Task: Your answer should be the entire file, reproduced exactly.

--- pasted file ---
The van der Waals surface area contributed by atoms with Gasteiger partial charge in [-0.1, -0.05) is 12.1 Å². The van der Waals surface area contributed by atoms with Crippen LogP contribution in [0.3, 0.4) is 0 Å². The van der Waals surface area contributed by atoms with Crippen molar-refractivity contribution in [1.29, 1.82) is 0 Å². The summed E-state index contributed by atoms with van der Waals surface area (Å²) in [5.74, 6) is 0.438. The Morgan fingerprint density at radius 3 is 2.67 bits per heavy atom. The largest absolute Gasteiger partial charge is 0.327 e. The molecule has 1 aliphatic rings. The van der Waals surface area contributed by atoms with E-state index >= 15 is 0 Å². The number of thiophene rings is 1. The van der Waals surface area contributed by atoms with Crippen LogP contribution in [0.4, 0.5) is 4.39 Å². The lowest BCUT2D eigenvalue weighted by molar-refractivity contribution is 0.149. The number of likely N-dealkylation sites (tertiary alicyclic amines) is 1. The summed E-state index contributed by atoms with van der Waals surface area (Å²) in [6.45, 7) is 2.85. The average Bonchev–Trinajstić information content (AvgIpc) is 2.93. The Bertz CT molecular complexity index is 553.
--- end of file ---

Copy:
The van der Waals surface area contributed by atoms with Gasteiger partial charge in [-0.1, -0.05) is 12.1 Å². The van der Waals surface area contributed by atoms with Crippen LogP contribution in [0.3, 0.4) is 0 Å². The van der Waals surface area contributed by atoms with Crippen molar-refractivity contribution in [1.29, 1.82) is 0 Å². The summed E-state index contributed by atoms with van der Waals surface area (Å²) in [5.74, 6) is 0.438. The Morgan fingerprint density at radius 3 is 2.67 bits per heavy atom. The largest absolute Gasteiger partial charge is 0.327 e. The molecule has 1 aliphatic rings. The van der Waals surface area contributed by atoms with E-state index >= 15 is 0 Å². The number of thiophene rings is 1. The van der Waals surface area contributed by atoms with Crippen LogP contribution in [0.4, 0.5) is 4.39 Å². The lowest BCUT2D eigenvalue weighted by molar-refractivity contribution is 0.149. The number of likely N-dealkylation sites (tertiary alicyclic amines) is 1. The summed E-state index contributed by atoms with van der Waals surface area (Å²) in [6.45, 7) is 2.85. The average Bonchev–Trinajstić information content (AvgIpc) is 2.93. The Bertz CT molecular complexity index is 553.